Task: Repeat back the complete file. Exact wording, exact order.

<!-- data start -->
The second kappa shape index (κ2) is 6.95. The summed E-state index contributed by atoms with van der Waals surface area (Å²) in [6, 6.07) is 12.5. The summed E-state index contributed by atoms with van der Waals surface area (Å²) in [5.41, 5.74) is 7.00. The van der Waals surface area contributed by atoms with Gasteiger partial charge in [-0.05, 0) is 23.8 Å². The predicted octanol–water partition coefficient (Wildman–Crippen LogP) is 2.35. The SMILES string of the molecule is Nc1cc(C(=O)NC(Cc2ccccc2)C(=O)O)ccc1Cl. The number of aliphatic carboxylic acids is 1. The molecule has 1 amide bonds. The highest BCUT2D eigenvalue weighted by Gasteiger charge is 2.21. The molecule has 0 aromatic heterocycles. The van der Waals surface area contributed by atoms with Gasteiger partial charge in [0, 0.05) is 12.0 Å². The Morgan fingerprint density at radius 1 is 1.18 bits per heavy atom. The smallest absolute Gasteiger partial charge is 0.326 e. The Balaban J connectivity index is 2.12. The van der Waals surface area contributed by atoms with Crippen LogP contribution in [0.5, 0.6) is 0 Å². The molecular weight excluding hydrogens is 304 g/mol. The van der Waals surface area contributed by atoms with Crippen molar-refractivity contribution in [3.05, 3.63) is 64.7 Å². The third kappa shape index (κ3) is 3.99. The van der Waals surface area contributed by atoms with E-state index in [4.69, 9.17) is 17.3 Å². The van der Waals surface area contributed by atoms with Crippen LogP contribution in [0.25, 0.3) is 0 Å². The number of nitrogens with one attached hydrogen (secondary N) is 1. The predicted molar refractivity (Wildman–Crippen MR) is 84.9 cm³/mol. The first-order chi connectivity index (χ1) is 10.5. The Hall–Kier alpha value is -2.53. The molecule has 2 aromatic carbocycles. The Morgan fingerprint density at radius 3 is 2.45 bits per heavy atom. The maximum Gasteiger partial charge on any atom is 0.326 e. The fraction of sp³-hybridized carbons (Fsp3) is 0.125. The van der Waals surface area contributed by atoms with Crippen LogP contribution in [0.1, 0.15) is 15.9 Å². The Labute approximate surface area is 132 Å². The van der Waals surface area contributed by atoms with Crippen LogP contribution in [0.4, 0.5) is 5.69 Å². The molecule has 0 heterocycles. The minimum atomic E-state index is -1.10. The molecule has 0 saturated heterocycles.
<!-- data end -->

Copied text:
The second kappa shape index (κ2) is 6.95. The summed E-state index contributed by atoms with van der Waals surface area (Å²) in [6, 6.07) is 12.5. The summed E-state index contributed by atoms with van der Waals surface area (Å²) in [5.41, 5.74) is 7.00. The van der Waals surface area contributed by atoms with Gasteiger partial charge in [-0.05, 0) is 23.8 Å². The predicted octanol–water partition coefficient (Wildman–Crippen LogP) is 2.35. The SMILES string of the molecule is Nc1cc(C(=O)NC(Cc2ccccc2)C(=O)O)ccc1Cl. The number of aliphatic carboxylic acids is 1. The molecule has 1 amide bonds. The highest BCUT2D eigenvalue weighted by Gasteiger charge is 2.21. The molecule has 0 aromatic heterocycles. The van der Waals surface area contributed by atoms with Gasteiger partial charge in [0, 0.05) is 12.0 Å². The Morgan fingerprint density at radius 1 is 1.18 bits per heavy atom. The smallest absolute Gasteiger partial charge is 0.326 e. The Balaban J connectivity index is 2.12. The van der Waals surface area contributed by atoms with Crippen LogP contribution in [0.5, 0.6) is 0 Å². The molecular weight excluding hydrogens is 304 g/mol. The van der Waals surface area contributed by atoms with Crippen molar-refractivity contribution in [3.05, 3.63) is 64.7 Å². The third kappa shape index (κ3) is 3.99. The van der Waals surface area contributed by atoms with E-state index in [4.69, 9.17) is 17.3 Å². The van der Waals surface area contributed by atoms with Crippen LogP contribution in [0.25, 0.3) is 0 Å². The number of nitrogens with one attached hydrogen (secondary N) is 1. The predicted molar refractivity (Wildman–Crippen MR) is 84.9 cm³/mol. The first-order chi connectivity index (χ1) is 10.5. The Hall–Kier alpha value is -2.53. The molecule has 2 aromatic carbocycles. The Morgan fingerprint density at radius 3 is 2.45 bits per heavy atom. The maximum Gasteiger partial charge on any atom is 0.326 e. The fraction of sp³-hybridized carbons (Fsp3) is 0.125. The van der Waals surface area contributed by atoms with Crippen LogP contribution in [0.1, 0.15) is 15.9 Å². The Labute approximate surface area is 132 Å². The van der Waals surface area contributed by atoms with Crippen LogP contribution in [0.4, 0.5) is 5.69 Å². The molecule has 0 heterocycles. The minimum atomic E-state index is -1.10. The molecule has 0 saturated heterocycles.